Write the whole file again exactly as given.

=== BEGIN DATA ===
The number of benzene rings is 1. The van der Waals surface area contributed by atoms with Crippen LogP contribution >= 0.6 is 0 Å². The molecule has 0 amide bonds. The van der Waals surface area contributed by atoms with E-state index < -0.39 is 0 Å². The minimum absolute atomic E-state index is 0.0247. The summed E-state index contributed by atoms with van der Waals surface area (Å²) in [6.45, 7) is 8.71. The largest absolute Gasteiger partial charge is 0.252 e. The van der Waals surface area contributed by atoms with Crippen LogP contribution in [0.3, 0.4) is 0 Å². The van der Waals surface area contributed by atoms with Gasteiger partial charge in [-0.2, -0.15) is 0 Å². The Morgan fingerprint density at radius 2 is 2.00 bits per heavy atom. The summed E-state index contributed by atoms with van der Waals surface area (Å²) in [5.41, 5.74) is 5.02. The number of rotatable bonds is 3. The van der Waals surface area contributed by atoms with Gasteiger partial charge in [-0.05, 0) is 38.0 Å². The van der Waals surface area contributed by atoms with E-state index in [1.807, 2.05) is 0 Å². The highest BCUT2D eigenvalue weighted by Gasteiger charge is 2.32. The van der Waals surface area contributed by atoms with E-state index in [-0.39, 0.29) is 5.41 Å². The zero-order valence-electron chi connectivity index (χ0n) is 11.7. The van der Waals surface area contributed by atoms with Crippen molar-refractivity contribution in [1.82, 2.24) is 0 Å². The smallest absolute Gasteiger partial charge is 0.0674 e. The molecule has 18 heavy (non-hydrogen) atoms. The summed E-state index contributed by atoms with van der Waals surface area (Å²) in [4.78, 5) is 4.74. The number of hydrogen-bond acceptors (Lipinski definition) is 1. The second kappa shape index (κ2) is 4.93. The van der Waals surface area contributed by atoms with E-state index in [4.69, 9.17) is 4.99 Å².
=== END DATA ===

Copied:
The number of benzene rings is 1. The van der Waals surface area contributed by atoms with Crippen LogP contribution >= 0.6 is 0 Å². The molecule has 0 amide bonds. The van der Waals surface area contributed by atoms with E-state index < -0.39 is 0 Å². The minimum absolute atomic E-state index is 0.0247. The summed E-state index contributed by atoms with van der Waals surface area (Å²) in [6.45, 7) is 8.71. The largest absolute Gasteiger partial charge is 0.252 e. The van der Waals surface area contributed by atoms with Crippen LogP contribution in [0.3, 0.4) is 0 Å². The van der Waals surface area contributed by atoms with Gasteiger partial charge in [-0.2, -0.15) is 0 Å². The Morgan fingerprint density at radius 2 is 2.00 bits per heavy atom. The summed E-state index contributed by atoms with van der Waals surface area (Å²) in [5.41, 5.74) is 5.02. The number of rotatable bonds is 3. The van der Waals surface area contributed by atoms with Gasteiger partial charge in [-0.05, 0) is 38.0 Å². The van der Waals surface area contributed by atoms with E-state index in [1.807, 2.05) is 0 Å². The highest BCUT2D eigenvalue weighted by Gasteiger charge is 2.32. The van der Waals surface area contributed by atoms with E-state index in [-0.39, 0.29) is 5.41 Å². The zero-order valence-electron chi connectivity index (χ0n) is 11.7. The van der Waals surface area contributed by atoms with Crippen molar-refractivity contribution in [1.82, 2.24) is 0 Å². The smallest absolute Gasteiger partial charge is 0.0674 e. The molecule has 18 heavy (non-hydrogen) atoms. The summed E-state index contributed by atoms with van der Waals surface area (Å²) in [4.78, 5) is 4.74. The number of hydrogen-bond acceptors (Lipinski definition) is 1. The second kappa shape index (κ2) is 4.93. The van der Waals surface area contributed by atoms with E-state index in [4.69, 9.17) is 4.99 Å².